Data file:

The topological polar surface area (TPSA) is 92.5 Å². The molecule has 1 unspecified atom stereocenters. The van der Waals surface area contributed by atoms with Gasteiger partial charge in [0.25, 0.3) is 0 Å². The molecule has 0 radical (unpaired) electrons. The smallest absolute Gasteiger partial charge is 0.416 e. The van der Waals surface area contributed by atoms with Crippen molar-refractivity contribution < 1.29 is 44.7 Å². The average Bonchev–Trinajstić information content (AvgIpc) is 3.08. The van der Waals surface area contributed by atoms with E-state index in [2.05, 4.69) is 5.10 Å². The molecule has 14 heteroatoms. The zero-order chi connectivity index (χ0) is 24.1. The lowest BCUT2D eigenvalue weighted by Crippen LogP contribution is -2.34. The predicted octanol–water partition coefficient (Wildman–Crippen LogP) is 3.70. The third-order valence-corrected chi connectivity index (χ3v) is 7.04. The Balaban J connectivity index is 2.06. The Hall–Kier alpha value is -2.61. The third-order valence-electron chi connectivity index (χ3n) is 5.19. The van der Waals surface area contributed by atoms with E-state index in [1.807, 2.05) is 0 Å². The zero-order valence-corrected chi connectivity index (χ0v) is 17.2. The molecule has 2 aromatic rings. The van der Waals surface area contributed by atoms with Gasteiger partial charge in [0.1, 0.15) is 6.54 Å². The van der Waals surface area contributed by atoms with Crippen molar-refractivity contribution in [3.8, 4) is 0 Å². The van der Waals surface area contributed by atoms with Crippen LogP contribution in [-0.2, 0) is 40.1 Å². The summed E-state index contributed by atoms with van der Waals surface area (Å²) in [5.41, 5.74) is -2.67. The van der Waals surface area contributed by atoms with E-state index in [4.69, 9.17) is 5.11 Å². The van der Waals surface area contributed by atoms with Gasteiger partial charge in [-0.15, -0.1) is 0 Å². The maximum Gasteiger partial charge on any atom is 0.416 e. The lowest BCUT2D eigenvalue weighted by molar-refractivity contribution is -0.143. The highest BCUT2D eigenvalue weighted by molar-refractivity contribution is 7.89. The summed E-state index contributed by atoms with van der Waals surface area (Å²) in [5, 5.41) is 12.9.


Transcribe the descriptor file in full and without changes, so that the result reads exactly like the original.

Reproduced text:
The topological polar surface area (TPSA) is 92.5 Å². The molecule has 1 unspecified atom stereocenters. The van der Waals surface area contributed by atoms with Gasteiger partial charge in [0.25, 0.3) is 0 Å². The molecule has 0 radical (unpaired) electrons. The smallest absolute Gasteiger partial charge is 0.416 e. The van der Waals surface area contributed by atoms with Crippen molar-refractivity contribution < 1.29 is 44.7 Å². The average Bonchev–Trinajstić information content (AvgIpc) is 3.08. The van der Waals surface area contributed by atoms with E-state index in [2.05, 4.69) is 5.10 Å². The molecule has 14 heteroatoms. The zero-order chi connectivity index (χ0) is 24.1. The lowest BCUT2D eigenvalue weighted by Crippen LogP contribution is -2.34. The predicted octanol–water partition coefficient (Wildman–Crippen LogP) is 3.70. The third-order valence-corrected chi connectivity index (χ3v) is 7.04. The Balaban J connectivity index is 2.06. The Hall–Kier alpha value is -2.61. The third-order valence-electron chi connectivity index (χ3n) is 5.19. The van der Waals surface area contributed by atoms with E-state index in [1.807, 2.05) is 0 Å². The zero-order valence-corrected chi connectivity index (χ0v) is 17.2. The molecule has 2 aromatic rings. The van der Waals surface area contributed by atoms with Gasteiger partial charge in [0.1, 0.15) is 6.54 Å². The van der Waals surface area contributed by atoms with Crippen molar-refractivity contribution in [3.8, 4) is 0 Å². The van der Waals surface area contributed by atoms with Crippen LogP contribution in [-0.2, 0) is 40.1 Å². The summed E-state index contributed by atoms with van der Waals surface area (Å²) in [5.41, 5.74) is -2.67. The van der Waals surface area contributed by atoms with E-state index in [4.69, 9.17) is 5.11 Å². The van der Waals surface area contributed by atoms with Gasteiger partial charge in [-0.15, -0.1) is 0 Å². The maximum Gasteiger partial charge on any atom is 0.416 e. The lowest BCUT2D eigenvalue weighted by molar-refractivity contribution is -0.143. The highest BCUT2D eigenvalue weighted by molar-refractivity contribution is 7.89. The summed E-state index contributed by atoms with van der Waals surface area (Å²) in [5, 5.41) is 12.9.